Brent Daily is finally contributing to the GDP again as a founder of RoundPegg, a company culture intelligence platform that quantifies culture to help companies hire for culture fit and engage employees.
You’re really good at what you do, but you were just passed over for a job that you would have killed. So what.
The typical hiring process is fantastically dysfunctional. There is little that’s right, so it feels quite random and unfair if you don’t land the gig. And that stings because we’ve deluded ourselves into thinking the job and the company were perfect (and we hate losing).
We never imagine what it would have been like to work there after the honeymoon period fizzled.
As the great philosopher George Costanza once said, “It’s not a lie if you believe it.” But failing to do our own diligence has its costs.
I know because I’ve also been willing to overlook red flags in order to win a job. And after “winning” the job at a then-hot startup, I proceeded to be miserable and an awful contributor for the next 7 months and 17 days. The light bulb went off when driving to work a stoplight turned from green to yellow. My body physically went slack with relief as I realized this was 45-seconds less that I’d have to spend in the office that day*. But those 227 days cost me:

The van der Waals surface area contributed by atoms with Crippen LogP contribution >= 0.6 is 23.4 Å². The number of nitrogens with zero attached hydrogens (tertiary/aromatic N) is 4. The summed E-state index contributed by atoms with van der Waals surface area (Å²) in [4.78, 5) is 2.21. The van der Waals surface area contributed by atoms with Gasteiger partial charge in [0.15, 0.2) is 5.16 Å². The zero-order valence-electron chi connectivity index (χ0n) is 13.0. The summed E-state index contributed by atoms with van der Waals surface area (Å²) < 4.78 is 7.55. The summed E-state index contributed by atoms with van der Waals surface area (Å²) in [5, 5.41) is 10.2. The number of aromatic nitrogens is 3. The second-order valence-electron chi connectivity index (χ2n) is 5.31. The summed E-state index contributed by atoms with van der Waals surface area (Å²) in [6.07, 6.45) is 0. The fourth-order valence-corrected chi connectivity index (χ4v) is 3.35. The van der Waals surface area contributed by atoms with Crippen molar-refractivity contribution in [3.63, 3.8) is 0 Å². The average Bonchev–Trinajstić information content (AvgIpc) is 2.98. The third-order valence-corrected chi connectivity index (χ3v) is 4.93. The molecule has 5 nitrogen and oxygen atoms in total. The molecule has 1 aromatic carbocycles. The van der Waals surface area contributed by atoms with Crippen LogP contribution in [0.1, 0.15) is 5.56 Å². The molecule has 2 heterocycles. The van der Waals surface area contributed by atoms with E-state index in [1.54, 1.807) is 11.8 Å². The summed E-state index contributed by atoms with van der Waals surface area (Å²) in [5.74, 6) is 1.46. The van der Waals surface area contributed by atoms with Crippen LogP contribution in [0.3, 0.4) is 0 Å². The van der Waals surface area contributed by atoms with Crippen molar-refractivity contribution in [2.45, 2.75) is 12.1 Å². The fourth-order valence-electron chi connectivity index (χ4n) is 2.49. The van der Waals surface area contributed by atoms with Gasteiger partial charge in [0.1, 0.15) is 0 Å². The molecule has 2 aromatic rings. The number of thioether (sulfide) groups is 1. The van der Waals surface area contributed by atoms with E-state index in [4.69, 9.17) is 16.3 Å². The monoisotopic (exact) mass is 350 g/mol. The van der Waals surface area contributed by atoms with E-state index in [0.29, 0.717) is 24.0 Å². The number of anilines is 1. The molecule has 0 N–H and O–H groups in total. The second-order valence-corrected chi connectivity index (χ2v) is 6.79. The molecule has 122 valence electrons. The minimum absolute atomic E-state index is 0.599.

- Confidence, which spilled over to our initial failed attempts to raise money (I wasn’t going to work for someone else again) and took almost two years to regain.
- Motivation to engage in the other important areas of my life — family, exercise and hobbies.